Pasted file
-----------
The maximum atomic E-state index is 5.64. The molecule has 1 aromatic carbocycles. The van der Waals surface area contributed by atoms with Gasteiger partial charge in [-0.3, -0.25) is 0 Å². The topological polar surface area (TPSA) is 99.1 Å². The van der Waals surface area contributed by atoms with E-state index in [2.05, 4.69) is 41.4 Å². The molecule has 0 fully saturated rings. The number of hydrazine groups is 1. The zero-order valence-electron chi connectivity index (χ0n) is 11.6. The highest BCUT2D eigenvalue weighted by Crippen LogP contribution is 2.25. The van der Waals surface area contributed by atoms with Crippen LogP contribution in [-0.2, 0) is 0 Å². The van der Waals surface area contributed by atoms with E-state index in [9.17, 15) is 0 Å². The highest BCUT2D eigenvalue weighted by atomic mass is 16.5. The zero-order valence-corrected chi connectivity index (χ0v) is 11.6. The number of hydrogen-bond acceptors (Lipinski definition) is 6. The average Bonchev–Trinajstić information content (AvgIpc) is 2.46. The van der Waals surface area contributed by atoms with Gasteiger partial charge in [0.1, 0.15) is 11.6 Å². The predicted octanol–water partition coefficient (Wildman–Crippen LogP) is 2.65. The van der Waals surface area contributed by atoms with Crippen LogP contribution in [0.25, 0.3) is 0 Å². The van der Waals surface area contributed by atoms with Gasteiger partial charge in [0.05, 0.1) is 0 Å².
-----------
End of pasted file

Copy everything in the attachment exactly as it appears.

The maximum atomic E-state index is 5.64. The molecule has 1 aromatic carbocycles. The van der Waals surface area contributed by atoms with Gasteiger partial charge in [-0.3, -0.25) is 0 Å². The topological polar surface area (TPSA) is 99.1 Å². The van der Waals surface area contributed by atoms with E-state index in [2.05, 4.69) is 41.4 Å². The molecule has 0 fully saturated rings. The number of hydrazine groups is 1. The zero-order valence-electron chi connectivity index (χ0n) is 11.6. The highest BCUT2D eigenvalue weighted by Crippen LogP contribution is 2.25. The van der Waals surface area contributed by atoms with Crippen LogP contribution in [-0.2, 0) is 0 Å². The van der Waals surface area contributed by atoms with E-state index in [9.17, 15) is 0 Å². The highest BCUT2D eigenvalue weighted by atomic mass is 16.5. The zero-order valence-corrected chi connectivity index (χ0v) is 11.6. The number of hydrogen-bond acceptors (Lipinski definition) is 6. The average Bonchev–Trinajstić information content (AvgIpc) is 2.46. The van der Waals surface area contributed by atoms with Gasteiger partial charge in [0.1, 0.15) is 11.6 Å². The predicted octanol–water partition coefficient (Wildman–Crippen LogP) is 2.65. The van der Waals surface area contributed by atoms with Crippen LogP contribution in [0.25, 0.3) is 0 Å². The van der Waals surface area contributed by atoms with Gasteiger partial charge in [0.05, 0.1) is 0 Å².